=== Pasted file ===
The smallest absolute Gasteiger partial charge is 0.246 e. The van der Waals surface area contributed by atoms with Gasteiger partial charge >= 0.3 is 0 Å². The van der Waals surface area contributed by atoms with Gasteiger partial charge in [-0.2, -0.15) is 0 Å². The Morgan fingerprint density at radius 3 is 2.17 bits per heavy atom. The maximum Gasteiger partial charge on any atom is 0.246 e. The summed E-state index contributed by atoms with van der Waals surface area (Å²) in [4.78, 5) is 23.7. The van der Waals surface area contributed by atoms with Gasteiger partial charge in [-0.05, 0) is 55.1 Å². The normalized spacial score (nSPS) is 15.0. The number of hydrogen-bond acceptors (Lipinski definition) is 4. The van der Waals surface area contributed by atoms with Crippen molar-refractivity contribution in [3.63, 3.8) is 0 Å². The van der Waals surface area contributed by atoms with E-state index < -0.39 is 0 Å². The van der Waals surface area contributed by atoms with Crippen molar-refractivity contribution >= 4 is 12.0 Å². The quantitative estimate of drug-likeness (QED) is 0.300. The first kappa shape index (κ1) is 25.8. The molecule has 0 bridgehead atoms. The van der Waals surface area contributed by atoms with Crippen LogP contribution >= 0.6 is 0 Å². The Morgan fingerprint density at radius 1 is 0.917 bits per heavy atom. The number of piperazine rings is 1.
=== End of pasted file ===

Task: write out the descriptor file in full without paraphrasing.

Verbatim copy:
The smallest absolute Gasteiger partial charge is 0.246 e. The van der Waals surface area contributed by atoms with Gasteiger partial charge >= 0.3 is 0 Å². The van der Waals surface area contributed by atoms with Gasteiger partial charge in [-0.2, -0.15) is 0 Å². The Morgan fingerprint density at radius 3 is 2.17 bits per heavy atom. The maximum Gasteiger partial charge on any atom is 0.246 e. The summed E-state index contributed by atoms with van der Waals surface area (Å²) in [4.78, 5) is 23.7. The van der Waals surface area contributed by atoms with Gasteiger partial charge in [-0.05, 0) is 55.1 Å². The normalized spacial score (nSPS) is 15.0. The number of hydrogen-bond acceptors (Lipinski definition) is 4. The van der Waals surface area contributed by atoms with Crippen molar-refractivity contribution in [3.63, 3.8) is 0 Å². The van der Waals surface area contributed by atoms with E-state index < -0.39 is 0 Å². The van der Waals surface area contributed by atoms with Crippen molar-refractivity contribution >= 4 is 12.0 Å². The quantitative estimate of drug-likeness (QED) is 0.300. The first kappa shape index (κ1) is 25.8. The molecule has 0 bridgehead atoms. The van der Waals surface area contributed by atoms with Crippen LogP contribution >= 0.6 is 0 Å². The Morgan fingerprint density at radius 1 is 0.917 bits per heavy atom. The number of piperazine rings is 1.